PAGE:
We try to keep those things consistent.” Ho breaks down the sequence of events for creating the action on Titans: “The whole process is: read the script, design the fight. We’ll show the director and the producer, and say, “Hey, this is our idea,” yea or ney? We’ll have a discussion about it and then from there, we’ll shoot a pre-viz (visualisation) and deliver that product. And once that’s approved, then we start training the actors.”

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While it's always a good idea to have a plan, no matter what you do, and show business is no different, the ability to adjust and adapt is just as important as punching and kicking, as Ho points out, “You got to roll with the punches in this industry. It’s never like: hey this is the plan, and nothing is going to change. Things always change and it’s how you can roll with them and adapt to it that makes the job easier.”

Rolling with the punches includes having a team that can roll with you. Ho describes how he likes to work, “I like to have a very solid team, and everyone on the team is multi-talented. Because, if someone can’t do something, someone can jump in. Let’s say I’m coordinating this episode, but they’re doing pick-up shots for another episode somewhere else. I need another fight coordinator, that I can trust to go take care of that, while I’m doing this. Or someone’s going to location scout with a meeting while we’re shooting. You need to have a solid team where everyone can do multiple positions. And if you have that, then it is very easy to get things done.”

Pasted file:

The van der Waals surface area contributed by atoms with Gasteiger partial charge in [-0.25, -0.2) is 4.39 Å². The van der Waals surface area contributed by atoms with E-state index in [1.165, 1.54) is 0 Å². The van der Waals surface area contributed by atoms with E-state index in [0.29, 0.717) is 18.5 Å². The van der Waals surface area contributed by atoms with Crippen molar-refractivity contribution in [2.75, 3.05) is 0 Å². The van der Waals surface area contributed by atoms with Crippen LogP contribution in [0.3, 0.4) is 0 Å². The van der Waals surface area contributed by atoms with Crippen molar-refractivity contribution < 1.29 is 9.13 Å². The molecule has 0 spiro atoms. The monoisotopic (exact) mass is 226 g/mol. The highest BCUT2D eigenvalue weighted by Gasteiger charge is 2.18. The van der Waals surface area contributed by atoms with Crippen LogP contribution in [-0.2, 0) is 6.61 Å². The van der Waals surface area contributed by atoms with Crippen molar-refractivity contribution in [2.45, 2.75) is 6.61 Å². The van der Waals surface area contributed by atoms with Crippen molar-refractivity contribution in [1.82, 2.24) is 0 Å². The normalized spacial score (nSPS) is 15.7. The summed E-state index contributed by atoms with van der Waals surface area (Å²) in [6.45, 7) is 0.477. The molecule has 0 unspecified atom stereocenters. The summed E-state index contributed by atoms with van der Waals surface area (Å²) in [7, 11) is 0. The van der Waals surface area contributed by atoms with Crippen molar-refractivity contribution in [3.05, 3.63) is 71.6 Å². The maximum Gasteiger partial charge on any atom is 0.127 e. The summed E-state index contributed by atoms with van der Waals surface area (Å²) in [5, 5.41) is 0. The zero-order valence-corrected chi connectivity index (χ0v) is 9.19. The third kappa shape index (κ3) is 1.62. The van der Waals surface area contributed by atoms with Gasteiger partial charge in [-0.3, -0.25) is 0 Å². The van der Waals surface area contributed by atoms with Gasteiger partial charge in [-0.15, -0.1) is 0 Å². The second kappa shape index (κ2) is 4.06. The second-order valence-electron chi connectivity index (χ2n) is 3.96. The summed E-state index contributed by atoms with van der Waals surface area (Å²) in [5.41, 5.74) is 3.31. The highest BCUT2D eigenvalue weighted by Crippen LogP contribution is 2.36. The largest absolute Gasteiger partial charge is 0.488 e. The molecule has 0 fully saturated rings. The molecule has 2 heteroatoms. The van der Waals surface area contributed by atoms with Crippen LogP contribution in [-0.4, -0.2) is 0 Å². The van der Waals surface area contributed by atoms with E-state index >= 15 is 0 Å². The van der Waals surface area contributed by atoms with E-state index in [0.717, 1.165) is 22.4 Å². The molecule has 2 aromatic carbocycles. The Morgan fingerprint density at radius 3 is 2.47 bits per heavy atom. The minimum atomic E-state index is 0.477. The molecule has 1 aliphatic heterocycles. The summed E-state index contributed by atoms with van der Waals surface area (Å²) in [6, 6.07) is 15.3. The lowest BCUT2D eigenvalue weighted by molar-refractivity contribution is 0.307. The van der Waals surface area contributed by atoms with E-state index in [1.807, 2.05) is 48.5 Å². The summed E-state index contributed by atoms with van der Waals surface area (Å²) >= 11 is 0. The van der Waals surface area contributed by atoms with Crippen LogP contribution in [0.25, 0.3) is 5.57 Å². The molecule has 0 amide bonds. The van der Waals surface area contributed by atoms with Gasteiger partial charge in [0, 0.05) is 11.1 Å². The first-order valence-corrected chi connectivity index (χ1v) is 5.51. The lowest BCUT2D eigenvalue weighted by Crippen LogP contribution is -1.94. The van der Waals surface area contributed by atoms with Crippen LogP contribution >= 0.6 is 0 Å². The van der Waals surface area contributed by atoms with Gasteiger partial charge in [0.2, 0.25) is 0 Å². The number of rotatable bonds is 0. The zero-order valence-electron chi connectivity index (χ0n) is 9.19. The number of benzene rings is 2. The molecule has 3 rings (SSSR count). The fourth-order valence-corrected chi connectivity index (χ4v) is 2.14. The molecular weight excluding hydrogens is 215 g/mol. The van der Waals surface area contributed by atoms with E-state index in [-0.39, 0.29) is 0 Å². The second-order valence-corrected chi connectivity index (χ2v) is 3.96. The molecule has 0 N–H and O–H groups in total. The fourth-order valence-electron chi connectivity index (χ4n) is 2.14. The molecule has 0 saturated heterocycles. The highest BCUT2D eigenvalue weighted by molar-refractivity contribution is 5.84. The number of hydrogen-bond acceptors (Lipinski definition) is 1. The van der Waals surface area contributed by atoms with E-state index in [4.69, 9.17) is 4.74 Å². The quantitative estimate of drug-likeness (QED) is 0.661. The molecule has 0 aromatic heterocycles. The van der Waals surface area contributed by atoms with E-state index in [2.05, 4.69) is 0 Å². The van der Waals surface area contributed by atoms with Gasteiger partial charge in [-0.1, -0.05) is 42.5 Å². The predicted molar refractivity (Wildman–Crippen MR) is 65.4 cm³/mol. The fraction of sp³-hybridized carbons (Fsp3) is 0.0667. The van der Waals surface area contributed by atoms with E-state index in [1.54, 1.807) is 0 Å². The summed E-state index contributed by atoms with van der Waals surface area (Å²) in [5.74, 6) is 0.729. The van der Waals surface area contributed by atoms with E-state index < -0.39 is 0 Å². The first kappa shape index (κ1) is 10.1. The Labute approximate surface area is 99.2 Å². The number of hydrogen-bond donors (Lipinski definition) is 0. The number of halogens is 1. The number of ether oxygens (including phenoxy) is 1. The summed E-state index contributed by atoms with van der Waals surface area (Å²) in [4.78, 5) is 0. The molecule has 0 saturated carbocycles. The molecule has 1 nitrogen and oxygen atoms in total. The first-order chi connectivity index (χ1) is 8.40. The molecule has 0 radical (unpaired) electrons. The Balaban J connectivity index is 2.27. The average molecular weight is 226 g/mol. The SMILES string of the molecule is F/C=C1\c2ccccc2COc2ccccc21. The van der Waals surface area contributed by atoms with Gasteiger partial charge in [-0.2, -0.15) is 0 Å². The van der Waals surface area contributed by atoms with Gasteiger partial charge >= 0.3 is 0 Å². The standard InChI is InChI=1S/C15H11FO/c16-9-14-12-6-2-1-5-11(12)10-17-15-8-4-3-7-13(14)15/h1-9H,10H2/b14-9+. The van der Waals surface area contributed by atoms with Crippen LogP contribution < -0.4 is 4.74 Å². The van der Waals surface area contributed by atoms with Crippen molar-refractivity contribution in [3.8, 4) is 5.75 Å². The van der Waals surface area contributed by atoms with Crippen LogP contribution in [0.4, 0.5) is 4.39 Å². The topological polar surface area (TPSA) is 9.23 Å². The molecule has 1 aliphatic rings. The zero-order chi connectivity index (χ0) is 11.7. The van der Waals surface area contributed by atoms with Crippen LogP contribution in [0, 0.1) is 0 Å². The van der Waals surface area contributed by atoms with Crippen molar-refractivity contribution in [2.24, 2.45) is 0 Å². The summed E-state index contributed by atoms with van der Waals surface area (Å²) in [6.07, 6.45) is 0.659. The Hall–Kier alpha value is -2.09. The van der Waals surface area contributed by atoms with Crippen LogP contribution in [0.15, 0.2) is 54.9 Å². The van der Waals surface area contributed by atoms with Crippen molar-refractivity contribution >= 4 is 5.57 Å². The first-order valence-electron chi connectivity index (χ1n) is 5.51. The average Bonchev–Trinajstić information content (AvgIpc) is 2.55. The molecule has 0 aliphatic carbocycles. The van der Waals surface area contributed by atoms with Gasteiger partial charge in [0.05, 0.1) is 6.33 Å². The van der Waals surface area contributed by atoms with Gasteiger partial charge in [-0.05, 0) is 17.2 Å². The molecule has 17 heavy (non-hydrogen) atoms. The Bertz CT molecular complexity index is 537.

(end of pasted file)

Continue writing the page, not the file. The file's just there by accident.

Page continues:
Titans of the Future

What does it take to work in film and television as a stunt person and/or aspiring stunt coordinator? Ho spells it out and shares his experience with others to help move the knowledge forward. “It’s not just the guy who can do the best martial arts, the best flips. It’s, hey, can he also teach his actor? Is he a good teacher? Can he communicate well with people? Is he good on set? Can he cover coordinate for you if you need it? I try to teach some of the guys, the newer guys, stuff like that, because when they move on they will have those extra skills. Because, if they don’t learn now, no one else is going to teach them, right?”

With three action-packed seasons available now, and an exciting fourth season currently in development to be released later in the year, Titans is proving to be one of the DC Universe’s most promising collections of legendary characters on the small screen. What can fans look forward to in season four? “There are new villains this year. In episode one there’s a cool fight. That’ll be a nice season opener.” And what about beyond the new season? “I really hope the audience enjoys this fourth season. We’ve really put a lot of work into it. I’d love to do a fifth, I know my team would.”

Check out season 4 on HBO Max this fall.